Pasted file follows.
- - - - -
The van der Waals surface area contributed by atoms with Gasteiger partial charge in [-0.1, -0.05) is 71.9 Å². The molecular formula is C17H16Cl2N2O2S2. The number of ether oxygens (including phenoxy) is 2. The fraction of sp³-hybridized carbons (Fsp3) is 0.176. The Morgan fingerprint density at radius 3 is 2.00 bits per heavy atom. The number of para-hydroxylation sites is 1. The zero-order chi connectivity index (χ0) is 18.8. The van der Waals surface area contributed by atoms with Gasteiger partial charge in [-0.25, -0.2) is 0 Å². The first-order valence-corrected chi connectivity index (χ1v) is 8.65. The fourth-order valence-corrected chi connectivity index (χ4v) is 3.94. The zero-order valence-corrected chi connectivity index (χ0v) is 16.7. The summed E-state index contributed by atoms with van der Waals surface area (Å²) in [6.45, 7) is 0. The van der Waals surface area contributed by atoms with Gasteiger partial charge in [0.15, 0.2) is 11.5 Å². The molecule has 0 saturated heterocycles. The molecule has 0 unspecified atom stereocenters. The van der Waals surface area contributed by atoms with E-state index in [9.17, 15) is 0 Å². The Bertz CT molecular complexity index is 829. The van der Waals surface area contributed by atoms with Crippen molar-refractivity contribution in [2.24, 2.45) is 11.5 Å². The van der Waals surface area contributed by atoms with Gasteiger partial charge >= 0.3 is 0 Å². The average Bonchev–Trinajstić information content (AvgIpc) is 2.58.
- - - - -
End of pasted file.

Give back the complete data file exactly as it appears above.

The van der Waals surface area contributed by atoms with Gasteiger partial charge in [-0.1, -0.05) is 71.9 Å². The molecular formula is C17H16Cl2N2O2S2. The number of ether oxygens (including phenoxy) is 2. The fraction of sp³-hybridized carbons (Fsp3) is 0.176. The Morgan fingerprint density at radius 3 is 2.00 bits per heavy atom. The number of para-hydroxylation sites is 1. The zero-order chi connectivity index (χ0) is 18.8. The van der Waals surface area contributed by atoms with Gasteiger partial charge in [-0.25, -0.2) is 0 Å². The first-order valence-corrected chi connectivity index (χ1v) is 8.65. The fourth-order valence-corrected chi connectivity index (χ4v) is 3.94. The zero-order valence-corrected chi connectivity index (χ0v) is 16.7. The summed E-state index contributed by atoms with van der Waals surface area (Å²) in [6.45, 7) is 0. The van der Waals surface area contributed by atoms with Gasteiger partial charge in [0.15, 0.2) is 11.5 Å². The molecule has 0 saturated heterocycles. The molecule has 0 unspecified atom stereocenters. The van der Waals surface area contributed by atoms with E-state index in [9.17, 15) is 0 Å². The Bertz CT molecular complexity index is 829. The van der Waals surface area contributed by atoms with Crippen molar-refractivity contribution in [2.24, 2.45) is 11.5 Å². The van der Waals surface area contributed by atoms with Gasteiger partial charge >= 0.3 is 0 Å². The average Bonchev–Trinajstić information content (AvgIpc) is 2.58.